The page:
Tumor specificity is associated with PD-1HighCD137+CD8+ T cells
To investigate whether radiotherapy enriched AT-3 tumors for tumor-reactive CD8+ T cells, we examined the tumor specificity of the PD-1High and PD-1Low CD8+ T-cell subsets in explanted OVA-expressing orthotopic AT-3 tumors by OVA-tetramer staining. Similar to what was observed in the parental AT-3 tumors, CD137 expression was restricted to the PD-1HighCD8+ T-cell subset (Fig. 6A), which was enriched for at 12 hours following radiotherapy (Fig. 6A and B). Importantly, only cells within the PD-1HighCD137+CD8+ T-cell population were OVA-tetramer reactive and thus tumor antigen-specific (Fig. 6C), which indicates that radiotherapy enriches the tumor microenvironment for tumor-specific CD8+ T cells.
Fractionated radiotherapy in combination with immunotherapy induces regression of orthotopic mammary tumors
Although our data so far highlight the therapeutic potential of radioimmunotherapy for the treatment of breast cancer, in the clinic, patients typically receive a series of low-dose fractionated treatments of radiotherapy to limit normal tissue toxicity. We therefore examined whether concomitant targeting of CD137 and PD-1 could reject established orthotopic AT-3 tumors treated with fractionated radiotherapy. Certainly this approach seemed viable given that single-dose 12 Gy radiotherapy did not deplete the AT-3 tumors of CD137+CD8+ T cells. On the basis of the clonogenic survival curve in Fig. 1C, mice were treated with 4 fractions of 4 Gy, achieving a dose close to 12 Gy, or 4 fractions of 5 Gy. Anti-CD137/α-PD-1 therapy in combination with either 4 × 4 Gy or 4 × 5 Gy was more effective in controlling tumor outgrowth than either treatment alone; achieving rejection rates of 40% and 80%, respectively (Fig. 7A and B). The finding that antibody-based immunotherapy enhanced the antitumor response to low-dose fractionated radiotherapy shows the clinical potential of this radioimmunotherapeutic approach for treating established breast cancer.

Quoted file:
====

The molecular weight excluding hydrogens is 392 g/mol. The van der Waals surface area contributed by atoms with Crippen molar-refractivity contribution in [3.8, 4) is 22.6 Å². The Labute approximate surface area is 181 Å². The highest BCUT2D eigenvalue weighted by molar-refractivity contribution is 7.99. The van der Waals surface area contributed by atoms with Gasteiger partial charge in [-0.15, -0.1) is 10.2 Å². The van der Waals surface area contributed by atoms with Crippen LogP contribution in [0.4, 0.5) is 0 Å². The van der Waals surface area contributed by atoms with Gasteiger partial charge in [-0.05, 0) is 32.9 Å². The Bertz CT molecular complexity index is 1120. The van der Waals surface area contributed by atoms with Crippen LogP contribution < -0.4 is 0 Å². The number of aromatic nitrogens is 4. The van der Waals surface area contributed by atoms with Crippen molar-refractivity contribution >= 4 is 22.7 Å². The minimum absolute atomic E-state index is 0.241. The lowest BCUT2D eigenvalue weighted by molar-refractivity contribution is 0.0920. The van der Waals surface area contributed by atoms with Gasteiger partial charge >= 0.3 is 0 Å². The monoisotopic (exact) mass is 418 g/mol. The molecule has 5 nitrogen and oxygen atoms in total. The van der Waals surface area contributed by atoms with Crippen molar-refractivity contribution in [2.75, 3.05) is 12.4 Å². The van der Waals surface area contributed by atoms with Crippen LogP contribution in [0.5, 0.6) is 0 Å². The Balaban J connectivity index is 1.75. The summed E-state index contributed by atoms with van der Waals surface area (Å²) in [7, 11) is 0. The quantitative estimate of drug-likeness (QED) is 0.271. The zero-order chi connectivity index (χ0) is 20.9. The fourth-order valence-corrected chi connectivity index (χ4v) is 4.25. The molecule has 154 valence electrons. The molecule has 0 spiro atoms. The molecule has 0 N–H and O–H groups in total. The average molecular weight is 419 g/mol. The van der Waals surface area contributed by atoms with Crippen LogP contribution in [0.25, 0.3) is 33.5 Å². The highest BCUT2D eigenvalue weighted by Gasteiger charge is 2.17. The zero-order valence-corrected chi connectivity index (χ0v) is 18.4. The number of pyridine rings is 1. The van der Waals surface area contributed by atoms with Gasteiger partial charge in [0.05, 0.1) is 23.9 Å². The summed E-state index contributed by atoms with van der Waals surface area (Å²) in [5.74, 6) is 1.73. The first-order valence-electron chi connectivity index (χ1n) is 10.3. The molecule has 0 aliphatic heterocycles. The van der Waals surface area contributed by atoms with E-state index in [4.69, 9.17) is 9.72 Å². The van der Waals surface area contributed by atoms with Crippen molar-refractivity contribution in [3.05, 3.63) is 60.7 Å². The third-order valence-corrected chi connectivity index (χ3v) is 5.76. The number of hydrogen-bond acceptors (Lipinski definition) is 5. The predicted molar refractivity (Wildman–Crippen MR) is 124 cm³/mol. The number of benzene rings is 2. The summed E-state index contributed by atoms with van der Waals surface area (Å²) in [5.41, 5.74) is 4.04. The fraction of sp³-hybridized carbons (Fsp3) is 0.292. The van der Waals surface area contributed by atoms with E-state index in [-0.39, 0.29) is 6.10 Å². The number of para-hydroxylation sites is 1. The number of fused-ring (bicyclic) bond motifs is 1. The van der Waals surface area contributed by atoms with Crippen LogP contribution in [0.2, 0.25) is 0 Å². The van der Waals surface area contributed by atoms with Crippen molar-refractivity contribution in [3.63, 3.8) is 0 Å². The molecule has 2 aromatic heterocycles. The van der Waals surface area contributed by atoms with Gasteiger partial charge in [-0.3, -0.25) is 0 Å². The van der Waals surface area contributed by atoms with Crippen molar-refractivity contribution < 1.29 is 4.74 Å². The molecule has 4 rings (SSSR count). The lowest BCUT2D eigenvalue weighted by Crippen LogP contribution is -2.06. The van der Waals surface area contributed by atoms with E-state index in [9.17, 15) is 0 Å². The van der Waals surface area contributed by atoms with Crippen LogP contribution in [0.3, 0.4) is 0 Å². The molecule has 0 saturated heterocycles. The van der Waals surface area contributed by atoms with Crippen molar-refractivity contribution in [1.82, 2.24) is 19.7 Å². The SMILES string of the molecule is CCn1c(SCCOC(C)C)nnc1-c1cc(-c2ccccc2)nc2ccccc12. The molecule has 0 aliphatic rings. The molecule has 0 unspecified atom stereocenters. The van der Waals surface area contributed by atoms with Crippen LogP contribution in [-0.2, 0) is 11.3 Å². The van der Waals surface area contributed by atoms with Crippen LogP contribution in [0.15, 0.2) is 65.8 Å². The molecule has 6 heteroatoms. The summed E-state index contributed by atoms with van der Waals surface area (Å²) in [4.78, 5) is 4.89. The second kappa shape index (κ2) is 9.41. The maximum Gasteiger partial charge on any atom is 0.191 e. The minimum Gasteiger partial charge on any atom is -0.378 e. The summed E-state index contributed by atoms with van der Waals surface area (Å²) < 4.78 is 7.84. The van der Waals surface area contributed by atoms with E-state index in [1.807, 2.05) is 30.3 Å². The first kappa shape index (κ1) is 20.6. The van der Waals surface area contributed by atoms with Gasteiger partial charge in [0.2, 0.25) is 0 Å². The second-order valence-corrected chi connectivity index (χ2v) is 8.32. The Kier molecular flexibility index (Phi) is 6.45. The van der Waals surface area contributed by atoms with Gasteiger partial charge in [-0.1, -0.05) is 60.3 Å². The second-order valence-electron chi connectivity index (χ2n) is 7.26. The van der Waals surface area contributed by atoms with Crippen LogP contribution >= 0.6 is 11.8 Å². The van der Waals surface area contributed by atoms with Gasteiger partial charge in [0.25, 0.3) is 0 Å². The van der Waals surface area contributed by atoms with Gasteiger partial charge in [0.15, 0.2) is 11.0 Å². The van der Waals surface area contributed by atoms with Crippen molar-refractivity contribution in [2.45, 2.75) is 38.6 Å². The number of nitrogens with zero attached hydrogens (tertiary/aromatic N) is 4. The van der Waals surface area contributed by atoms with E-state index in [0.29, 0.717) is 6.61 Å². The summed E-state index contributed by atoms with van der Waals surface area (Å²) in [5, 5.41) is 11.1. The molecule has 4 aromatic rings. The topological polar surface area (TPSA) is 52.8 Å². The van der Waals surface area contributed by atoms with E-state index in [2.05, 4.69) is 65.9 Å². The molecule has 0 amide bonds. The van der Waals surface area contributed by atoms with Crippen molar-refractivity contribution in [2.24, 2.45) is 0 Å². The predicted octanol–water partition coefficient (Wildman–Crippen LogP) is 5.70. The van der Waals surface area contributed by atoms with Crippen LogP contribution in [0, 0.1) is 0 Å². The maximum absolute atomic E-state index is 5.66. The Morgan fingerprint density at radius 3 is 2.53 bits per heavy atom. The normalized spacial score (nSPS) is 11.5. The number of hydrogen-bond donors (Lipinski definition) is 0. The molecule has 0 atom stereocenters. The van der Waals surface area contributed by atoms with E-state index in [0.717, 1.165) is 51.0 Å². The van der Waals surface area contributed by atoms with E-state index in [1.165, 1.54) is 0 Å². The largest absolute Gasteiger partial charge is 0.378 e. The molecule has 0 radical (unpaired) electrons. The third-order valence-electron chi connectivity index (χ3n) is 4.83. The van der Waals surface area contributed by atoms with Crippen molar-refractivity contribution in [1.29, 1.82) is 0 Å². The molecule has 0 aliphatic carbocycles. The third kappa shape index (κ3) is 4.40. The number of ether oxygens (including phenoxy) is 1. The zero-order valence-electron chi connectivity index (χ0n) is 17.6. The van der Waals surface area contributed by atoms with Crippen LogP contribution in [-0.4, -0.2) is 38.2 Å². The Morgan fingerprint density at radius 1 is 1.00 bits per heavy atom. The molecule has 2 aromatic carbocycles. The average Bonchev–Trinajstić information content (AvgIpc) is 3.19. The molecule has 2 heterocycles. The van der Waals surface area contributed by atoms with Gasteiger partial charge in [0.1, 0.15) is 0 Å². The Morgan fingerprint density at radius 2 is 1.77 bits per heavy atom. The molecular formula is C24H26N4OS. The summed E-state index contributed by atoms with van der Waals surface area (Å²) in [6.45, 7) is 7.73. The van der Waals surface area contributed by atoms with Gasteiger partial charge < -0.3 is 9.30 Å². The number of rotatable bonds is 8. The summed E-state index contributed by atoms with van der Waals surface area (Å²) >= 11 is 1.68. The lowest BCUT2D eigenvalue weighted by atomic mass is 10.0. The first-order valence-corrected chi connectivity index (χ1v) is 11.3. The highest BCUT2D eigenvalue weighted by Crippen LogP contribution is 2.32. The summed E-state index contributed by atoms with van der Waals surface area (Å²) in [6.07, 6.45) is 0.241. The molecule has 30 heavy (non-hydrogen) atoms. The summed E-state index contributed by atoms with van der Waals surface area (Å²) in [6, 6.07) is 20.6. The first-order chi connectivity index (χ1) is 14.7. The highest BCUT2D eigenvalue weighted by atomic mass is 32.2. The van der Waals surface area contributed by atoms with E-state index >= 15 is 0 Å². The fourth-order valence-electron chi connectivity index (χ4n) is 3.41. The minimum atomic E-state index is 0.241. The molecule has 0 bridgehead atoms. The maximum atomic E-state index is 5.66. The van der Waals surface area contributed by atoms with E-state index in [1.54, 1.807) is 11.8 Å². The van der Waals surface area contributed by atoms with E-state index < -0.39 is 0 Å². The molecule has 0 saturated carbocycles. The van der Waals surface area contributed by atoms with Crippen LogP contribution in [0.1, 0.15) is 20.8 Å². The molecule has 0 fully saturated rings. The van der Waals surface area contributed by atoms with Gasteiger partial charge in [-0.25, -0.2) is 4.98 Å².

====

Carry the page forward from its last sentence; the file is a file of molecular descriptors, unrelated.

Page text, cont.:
To our knowledge, this is the first preclinical study to examine the therapeutic impact of combining multiple stimulatory and/or inhibitory mAbs with radiotherapy and the cellular mechanisms underlying these responses in established breast cancer. We show in two distinct models of triple-negative mammary cancer that unique combinations of radioimmunotherapy are capable of curing mice of established disease. Radioimmunotherapy was well-tolerated and effective when used in a clinically relevant fractionated radiotherapy regime against orthotopically implanted tumors. The profound therapeutic efficacy of radiotherapy in combination with α-CD137/α-PD-1 therapy in established AT-3 tumors is likely linked to the capacity of radiotherapy to enrich the tumor microenvironment of critical tumor-reactive CD8+ T cells that coexpress CD137 and PD-1.